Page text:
First, the opening lines from Chaucer's Canterbury Tales, here translated from the medieval to the modern.
When April with his showers sweet with fruit
The drought of March has pierced unto the root
and the second poet, none other than T.S. Eliot, who deplores March in these two lines
April is the cruelest month, breeding
Lilacs out of dead land...
|Teodoro S. Gruhl|
Kerry asks us to take on one of these two opposing opinions about the month of April, and write a poem about April as we see it, or as we choose to see it this weekend — we are free to present our own opinions or to side with one of these poets for today's poem.
For most of my life, I would have agreed with Chaucer. April on the west coast of British Columbia is a glorious time of year.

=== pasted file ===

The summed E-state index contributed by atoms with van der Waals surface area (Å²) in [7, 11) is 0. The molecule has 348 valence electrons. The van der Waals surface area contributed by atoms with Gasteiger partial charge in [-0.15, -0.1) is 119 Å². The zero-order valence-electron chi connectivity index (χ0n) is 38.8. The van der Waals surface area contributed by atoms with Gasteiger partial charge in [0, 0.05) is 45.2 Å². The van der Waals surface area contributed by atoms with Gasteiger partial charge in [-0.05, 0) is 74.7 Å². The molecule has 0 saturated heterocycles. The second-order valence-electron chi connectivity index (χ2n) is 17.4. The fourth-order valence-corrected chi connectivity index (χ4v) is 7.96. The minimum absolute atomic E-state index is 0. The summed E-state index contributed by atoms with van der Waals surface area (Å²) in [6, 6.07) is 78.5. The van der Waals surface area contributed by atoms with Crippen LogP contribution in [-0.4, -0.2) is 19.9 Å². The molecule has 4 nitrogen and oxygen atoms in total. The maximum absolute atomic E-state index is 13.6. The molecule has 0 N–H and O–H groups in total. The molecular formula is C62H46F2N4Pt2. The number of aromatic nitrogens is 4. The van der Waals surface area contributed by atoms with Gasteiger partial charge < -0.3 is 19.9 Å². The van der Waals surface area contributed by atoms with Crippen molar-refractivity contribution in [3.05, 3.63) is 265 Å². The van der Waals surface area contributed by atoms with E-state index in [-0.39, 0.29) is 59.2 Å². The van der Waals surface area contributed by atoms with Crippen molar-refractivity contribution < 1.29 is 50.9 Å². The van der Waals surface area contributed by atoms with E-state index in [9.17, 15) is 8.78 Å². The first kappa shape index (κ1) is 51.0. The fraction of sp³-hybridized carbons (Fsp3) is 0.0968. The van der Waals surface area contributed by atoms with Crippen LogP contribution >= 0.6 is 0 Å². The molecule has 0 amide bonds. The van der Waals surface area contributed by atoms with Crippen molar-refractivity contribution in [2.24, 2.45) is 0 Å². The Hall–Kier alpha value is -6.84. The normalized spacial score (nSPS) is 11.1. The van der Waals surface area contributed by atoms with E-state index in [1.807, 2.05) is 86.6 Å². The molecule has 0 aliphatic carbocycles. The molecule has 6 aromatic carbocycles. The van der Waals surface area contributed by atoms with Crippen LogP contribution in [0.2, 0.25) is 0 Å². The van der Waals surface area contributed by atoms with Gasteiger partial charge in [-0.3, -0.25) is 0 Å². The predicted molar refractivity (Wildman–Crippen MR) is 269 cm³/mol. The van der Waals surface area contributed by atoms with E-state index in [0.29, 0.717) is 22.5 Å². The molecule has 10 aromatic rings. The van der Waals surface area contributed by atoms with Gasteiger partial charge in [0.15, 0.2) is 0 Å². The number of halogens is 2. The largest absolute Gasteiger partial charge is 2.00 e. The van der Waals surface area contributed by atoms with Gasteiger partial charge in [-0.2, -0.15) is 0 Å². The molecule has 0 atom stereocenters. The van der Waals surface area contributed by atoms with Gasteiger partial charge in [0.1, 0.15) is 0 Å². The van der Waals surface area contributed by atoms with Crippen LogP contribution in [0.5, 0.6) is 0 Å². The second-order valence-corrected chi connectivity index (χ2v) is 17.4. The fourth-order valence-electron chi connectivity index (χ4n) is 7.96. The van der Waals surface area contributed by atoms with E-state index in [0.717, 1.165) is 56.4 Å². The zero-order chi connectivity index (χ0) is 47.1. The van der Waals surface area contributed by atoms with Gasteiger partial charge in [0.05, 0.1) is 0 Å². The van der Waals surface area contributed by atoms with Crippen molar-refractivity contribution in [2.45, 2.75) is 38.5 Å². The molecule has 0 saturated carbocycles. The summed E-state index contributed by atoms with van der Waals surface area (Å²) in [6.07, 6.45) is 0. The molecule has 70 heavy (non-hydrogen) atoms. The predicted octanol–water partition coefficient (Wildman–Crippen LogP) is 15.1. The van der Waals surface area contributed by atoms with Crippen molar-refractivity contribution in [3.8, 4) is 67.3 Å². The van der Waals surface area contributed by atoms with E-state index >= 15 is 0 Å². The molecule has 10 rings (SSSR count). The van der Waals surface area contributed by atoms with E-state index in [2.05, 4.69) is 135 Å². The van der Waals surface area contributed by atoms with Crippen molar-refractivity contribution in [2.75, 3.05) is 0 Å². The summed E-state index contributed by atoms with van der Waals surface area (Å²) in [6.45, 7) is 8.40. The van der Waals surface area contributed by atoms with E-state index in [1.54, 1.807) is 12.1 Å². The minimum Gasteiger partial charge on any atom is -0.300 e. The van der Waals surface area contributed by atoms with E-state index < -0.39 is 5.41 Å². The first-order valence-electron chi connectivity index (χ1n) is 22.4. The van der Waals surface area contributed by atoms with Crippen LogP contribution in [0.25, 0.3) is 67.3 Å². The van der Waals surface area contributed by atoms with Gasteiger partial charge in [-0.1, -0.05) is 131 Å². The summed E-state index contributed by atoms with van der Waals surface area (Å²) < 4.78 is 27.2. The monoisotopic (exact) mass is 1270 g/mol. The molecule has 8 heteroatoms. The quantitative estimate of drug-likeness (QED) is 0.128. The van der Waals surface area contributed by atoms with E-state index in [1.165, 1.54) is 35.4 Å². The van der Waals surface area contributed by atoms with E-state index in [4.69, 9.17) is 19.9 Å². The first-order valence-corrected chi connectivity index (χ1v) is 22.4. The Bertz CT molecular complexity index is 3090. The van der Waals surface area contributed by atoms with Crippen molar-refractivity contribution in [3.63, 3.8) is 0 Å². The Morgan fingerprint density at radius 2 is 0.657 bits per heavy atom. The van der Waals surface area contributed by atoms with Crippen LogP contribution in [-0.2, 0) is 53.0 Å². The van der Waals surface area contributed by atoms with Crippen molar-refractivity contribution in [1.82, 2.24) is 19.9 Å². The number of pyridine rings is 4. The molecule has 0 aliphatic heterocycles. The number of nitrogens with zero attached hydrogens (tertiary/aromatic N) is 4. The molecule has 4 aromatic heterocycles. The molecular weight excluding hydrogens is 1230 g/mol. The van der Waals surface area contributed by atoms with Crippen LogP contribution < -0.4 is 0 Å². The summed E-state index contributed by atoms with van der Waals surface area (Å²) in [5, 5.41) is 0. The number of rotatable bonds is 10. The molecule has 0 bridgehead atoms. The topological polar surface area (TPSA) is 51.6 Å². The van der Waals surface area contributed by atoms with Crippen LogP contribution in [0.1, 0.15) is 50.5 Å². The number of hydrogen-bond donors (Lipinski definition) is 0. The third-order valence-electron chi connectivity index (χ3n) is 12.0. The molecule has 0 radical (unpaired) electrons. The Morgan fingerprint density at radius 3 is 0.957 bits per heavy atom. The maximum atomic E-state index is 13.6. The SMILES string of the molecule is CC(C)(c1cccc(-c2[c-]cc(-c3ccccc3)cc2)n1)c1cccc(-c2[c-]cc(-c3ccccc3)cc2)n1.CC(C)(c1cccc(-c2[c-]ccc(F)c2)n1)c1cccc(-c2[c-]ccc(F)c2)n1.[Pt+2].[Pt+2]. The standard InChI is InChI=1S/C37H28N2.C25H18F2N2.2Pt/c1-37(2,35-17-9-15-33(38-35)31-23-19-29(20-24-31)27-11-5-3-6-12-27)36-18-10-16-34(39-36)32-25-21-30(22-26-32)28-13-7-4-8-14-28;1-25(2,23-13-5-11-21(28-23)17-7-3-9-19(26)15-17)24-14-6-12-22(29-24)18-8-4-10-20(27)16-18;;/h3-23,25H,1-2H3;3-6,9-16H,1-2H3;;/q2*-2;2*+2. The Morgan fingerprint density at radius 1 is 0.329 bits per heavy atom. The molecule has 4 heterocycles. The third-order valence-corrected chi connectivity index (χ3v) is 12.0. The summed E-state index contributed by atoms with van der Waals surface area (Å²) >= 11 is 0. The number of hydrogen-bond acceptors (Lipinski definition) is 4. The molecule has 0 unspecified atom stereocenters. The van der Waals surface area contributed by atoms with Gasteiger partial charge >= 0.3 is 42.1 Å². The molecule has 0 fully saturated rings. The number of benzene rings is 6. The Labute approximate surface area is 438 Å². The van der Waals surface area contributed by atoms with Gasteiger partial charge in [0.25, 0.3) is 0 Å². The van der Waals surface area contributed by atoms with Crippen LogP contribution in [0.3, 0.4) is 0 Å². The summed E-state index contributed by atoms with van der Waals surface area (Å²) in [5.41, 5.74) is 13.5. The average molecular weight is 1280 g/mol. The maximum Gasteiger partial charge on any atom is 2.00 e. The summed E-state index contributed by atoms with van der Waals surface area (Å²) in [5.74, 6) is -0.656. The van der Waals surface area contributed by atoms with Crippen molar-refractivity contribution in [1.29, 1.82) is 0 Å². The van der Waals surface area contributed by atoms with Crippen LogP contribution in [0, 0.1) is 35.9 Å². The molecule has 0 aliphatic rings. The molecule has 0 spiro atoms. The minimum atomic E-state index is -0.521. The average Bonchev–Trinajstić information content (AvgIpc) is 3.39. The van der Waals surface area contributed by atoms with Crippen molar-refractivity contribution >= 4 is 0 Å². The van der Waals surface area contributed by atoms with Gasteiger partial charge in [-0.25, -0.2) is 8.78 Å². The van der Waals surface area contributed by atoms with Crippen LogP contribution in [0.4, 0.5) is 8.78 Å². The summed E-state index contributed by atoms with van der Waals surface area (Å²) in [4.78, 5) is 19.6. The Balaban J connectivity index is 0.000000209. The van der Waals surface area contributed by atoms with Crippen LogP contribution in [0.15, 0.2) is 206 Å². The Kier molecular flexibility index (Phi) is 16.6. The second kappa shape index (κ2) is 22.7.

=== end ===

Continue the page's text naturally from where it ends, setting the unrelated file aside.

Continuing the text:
Now, however, I live on the Canadian prairie, where April is considered part of winter, and no planting is done until after mid-May, so I will have to go with T.S. Eliot this weekend.
April is the cruelest month indeed
with sunshine but no flowers, and no seed
can be planted out of doors, but only in
greenhouses, or heated rooms within
the tight controlled climates of our lives.
The beekeeper hears no stirring in his hives,
while kids and calves and others take a chance
leaving the warmth of mother's womb to dance
upon the freezing, frozen prairie ground.
Kay Davies, March 30, 2013